- Stage classification provides a consistent language to describe the anatomic extent of disease and is therefore a critical tool in caring for patients. The Staging and Prognostic Factors Committee of the International Association for the Study of Lung Cancer developed proposals for revision of the classification of lung cancer for the eighth edition of the tumor, node, and metastasis (TNM) classification, which takes effect in 2017.
- It can be difficult to distinguish between a second primary and a metastasis in patients with lung cancer who have more than one pulmonary site of cancer.
- Application of tumor, node, and metastasis (TNM) classification is difficult in patients with lung cancer presenting as multiple ground glass nodules or with diffuse pneumonic-type involvement. Clarification of how to do this is needed for the forthcoming eighth edition of TNM classification.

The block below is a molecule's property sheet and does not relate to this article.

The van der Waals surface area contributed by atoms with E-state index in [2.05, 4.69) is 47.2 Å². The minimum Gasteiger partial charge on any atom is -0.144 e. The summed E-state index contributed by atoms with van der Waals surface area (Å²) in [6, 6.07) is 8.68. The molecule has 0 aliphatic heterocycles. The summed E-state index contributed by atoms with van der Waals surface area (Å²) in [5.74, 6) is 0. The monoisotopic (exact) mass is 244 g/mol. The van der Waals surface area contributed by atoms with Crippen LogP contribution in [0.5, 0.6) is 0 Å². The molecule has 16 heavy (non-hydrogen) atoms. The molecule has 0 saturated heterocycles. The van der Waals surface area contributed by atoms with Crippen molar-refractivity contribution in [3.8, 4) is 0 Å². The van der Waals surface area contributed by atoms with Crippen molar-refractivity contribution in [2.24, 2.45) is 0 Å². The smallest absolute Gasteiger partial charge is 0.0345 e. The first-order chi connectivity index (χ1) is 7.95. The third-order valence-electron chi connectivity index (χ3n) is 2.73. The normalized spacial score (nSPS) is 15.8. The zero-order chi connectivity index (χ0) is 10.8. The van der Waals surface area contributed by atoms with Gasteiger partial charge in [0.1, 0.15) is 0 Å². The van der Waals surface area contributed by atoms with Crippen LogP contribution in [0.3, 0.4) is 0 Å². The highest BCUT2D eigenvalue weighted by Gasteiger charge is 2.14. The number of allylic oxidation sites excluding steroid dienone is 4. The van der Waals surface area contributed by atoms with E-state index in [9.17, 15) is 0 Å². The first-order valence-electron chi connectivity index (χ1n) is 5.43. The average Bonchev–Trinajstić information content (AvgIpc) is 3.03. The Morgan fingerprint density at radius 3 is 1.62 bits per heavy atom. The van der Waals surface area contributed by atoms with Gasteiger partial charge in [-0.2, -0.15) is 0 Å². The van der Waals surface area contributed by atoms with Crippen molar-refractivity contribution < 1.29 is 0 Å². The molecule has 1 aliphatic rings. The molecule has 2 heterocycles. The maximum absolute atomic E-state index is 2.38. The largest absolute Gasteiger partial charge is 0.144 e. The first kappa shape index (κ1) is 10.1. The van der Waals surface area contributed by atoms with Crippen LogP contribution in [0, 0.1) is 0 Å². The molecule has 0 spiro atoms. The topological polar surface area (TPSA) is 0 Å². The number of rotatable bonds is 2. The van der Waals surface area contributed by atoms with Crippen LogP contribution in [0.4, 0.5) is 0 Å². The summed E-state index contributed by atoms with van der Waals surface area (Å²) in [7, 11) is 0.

- Separate tumor nodules with the same histologic appearance occur in the lungs in a small proportion of patients with primary lung cancer. This article addresses how such tumors can be classified to inform the eighth edition of the anatomic classification of lung cancer. Separate tumor nodules should be distinguished from second primary lung cancer, multifocal ground glass/lepidic tumors, and pneumonic-type lung cancer, which are addressed in separate analyses.
- Patients with lung cancer who harbor multiple pulmonary sites of disease have been challenging to classify; a subcommittee of the International Association for the Study of Lung Cancer Staging and Prognostic Factors Committee was charged with developing proposals for the eighth edition of the tumor, node, and metastasis (TNM) classification to address this issue.